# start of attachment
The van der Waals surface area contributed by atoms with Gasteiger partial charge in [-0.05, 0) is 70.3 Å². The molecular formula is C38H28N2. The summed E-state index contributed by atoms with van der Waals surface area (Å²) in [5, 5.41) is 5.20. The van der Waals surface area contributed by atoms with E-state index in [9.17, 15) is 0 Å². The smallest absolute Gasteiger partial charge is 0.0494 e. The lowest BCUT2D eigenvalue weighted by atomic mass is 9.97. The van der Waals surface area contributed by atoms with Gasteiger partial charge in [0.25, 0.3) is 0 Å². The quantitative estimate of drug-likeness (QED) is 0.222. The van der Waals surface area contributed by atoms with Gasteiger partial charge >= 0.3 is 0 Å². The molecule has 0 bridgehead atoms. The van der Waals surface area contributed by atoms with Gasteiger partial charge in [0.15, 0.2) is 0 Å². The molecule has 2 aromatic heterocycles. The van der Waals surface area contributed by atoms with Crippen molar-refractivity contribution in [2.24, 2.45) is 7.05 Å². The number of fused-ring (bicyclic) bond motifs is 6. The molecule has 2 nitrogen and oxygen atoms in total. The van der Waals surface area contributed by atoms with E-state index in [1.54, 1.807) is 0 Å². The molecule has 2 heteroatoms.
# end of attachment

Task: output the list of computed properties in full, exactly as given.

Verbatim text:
The van der Waals surface area contributed by atoms with Gasteiger partial charge in [-0.05, 0) is 70.3 Å². The molecular formula is C38H28N2. The summed E-state index contributed by atoms with van der Waals surface area (Å²) in [5, 5.41) is 5.20. The van der Waals surface area contributed by atoms with E-state index in [9.17, 15) is 0 Å². The smallest absolute Gasteiger partial charge is 0.0494 e. The lowest BCUT2D eigenvalue weighted by atomic mass is 9.97. The van der Waals surface area contributed by atoms with Gasteiger partial charge in [0.25, 0.3) is 0 Å². The quantitative estimate of drug-likeness (QED) is 0.222. The van der Waals surface area contributed by atoms with Gasteiger partial charge >= 0.3 is 0 Å². The molecule has 0 bridgehead atoms. The van der Waals surface area contributed by atoms with Gasteiger partial charge in [0.15, 0.2) is 0 Å². The molecule has 2 aromatic heterocycles. The van der Waals surface area contributed by atoms with Crippen molar-refractivity contribution in [2.24, 2.45) is 7.05 Å². The number of fused-ring (bicyclic) bond motifs is 6. The molecule has 2 nitrogen and oxygen atoms in total. The van der Waals surface area contributed by atoms with E-state index in [1.54, 1.807) is 0 Å². The molecule has 2 heteroatoms.